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Mortgage in HK

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  1. #1

    Mortgage in HK

    So the wife and I are looking to buy a flat in my name (UK citizen and HKPR) here in HK. I know they will do a credit check, which is fine, but we have a slight concern.

    I was the director of a business in the UK (the directorship changed just before the covid outbreak) but I am still one of the guarantors on the lease. The business has been heavily affected by the whole situation and has started to fall behind on some bills - nothing major, just putting certain things off until things can pick up again...if they ever do!

    Would any of that impact my mortgage application here in HK? I don't have any debt here or in the UK, just the above is making me worry - don't want to lose 500k if we pull the trigger and it comes back as 'no'.

    Cheers


  2. #2
    Original Post Deleted
    That's all fine as I'm on the NET scheme and can show the contract/bank statements. I don't really have concerns with the salary check/credit check, just wondered how deep of a search they can make and whether the situation in the UK would make a difference.

    Cheers

  3. #3
    Original Post Deleted
    Brilliant, thanks a million!

  4. #4

    Join Date
    Dec 2002
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    What ** says + sit down with a mortgage broker like MReferral / Centamortage and get a good idea of what sort of mortgage is possible within the scope of your income and the property you're looking at purchasing.

    https://www.mreferral.com/en/

    Seems like the CentaMortgage server is throwing up errors ... find it at some point through google.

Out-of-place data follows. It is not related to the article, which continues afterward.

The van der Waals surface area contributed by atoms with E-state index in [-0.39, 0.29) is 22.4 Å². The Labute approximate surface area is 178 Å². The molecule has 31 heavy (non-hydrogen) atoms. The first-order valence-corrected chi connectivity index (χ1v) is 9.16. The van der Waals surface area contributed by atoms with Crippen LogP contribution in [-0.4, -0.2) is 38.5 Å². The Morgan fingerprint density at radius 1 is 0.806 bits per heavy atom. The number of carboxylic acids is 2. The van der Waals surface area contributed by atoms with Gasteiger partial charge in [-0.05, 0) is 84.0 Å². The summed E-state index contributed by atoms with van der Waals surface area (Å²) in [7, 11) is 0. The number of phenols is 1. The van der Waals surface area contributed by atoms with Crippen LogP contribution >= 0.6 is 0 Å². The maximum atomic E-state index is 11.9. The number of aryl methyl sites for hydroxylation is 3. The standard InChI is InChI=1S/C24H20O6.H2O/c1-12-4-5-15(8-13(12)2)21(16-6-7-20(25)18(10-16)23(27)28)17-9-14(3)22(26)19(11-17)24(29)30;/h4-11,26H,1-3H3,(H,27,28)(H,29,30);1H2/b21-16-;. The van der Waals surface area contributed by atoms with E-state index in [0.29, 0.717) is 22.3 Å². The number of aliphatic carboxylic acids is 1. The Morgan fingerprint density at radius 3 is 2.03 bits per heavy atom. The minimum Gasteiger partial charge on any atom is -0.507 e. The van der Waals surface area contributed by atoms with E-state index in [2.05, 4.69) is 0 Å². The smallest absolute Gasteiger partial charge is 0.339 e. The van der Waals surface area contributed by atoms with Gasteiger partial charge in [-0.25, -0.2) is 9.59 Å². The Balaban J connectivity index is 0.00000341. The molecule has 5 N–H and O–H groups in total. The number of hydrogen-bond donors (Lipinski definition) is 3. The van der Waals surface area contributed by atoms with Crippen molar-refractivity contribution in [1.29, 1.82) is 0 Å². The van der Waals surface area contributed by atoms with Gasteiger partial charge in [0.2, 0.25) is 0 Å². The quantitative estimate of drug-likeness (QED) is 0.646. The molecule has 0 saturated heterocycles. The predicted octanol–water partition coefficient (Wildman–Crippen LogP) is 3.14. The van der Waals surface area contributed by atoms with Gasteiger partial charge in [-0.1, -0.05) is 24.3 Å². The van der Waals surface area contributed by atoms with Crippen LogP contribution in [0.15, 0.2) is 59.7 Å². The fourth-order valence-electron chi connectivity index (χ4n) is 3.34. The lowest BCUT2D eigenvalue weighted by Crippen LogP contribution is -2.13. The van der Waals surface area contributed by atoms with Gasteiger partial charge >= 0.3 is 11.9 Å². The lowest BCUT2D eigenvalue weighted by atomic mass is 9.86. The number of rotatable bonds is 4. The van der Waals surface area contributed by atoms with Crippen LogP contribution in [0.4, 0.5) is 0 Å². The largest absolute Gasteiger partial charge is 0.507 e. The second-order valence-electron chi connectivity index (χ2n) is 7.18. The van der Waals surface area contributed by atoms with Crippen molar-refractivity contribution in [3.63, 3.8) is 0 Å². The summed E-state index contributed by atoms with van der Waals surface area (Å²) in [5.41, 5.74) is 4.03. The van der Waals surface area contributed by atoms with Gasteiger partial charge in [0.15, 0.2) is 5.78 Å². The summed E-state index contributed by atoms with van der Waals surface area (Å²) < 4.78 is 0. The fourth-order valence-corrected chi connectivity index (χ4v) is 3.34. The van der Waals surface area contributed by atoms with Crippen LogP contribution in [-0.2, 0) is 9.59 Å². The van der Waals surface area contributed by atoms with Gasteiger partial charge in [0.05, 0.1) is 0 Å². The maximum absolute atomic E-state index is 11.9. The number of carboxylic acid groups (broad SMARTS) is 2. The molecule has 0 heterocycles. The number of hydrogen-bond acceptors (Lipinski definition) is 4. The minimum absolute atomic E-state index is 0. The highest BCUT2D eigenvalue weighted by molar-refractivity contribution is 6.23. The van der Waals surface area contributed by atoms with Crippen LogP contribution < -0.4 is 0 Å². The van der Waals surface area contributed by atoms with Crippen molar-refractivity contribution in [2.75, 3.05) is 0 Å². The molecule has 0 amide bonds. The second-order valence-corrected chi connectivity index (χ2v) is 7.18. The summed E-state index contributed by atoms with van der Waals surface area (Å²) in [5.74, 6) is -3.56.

nihaobitches likes this.

  5. #5

    Join Date
    Aug 2008
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    700

    When you sign the Pre Sales and Purchase Agreement you can also add in a "subject to finance" clause. I have always bought my places here with one. It is not standard, your lawyer (who I always get to check everything before the PS&P agreement is signed) always tells me no one in HK will sign a PS&P Agreement with a subject to finance clause, but writes one in for me. And I've personally not had a problem with the vendors accepting it.

    You should be fine if your HK situation is fine for the credit check and stress testing, but personally I feel it takes a lot of pressure off to have the clause included should for some reason the banks decline to offer me a mortgage.

    nihaobitches likes this.

  6. #6

    Join Date
    Dec 2002
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    Quote Originally Posted by Kiz:
    When you sign the Pre Sales and Purchase Agreement you can also add in a "subject to finance" clause. I have always bought my places here with one. It is not standard, your lawyer (who I always get to check everything before the PS&P agreement is signed) always tells me no one in HK will sign a PS&P Agreement with a subject to finance clause, but writes one in for me. And I've personally not had a problem with the vendors accepting it.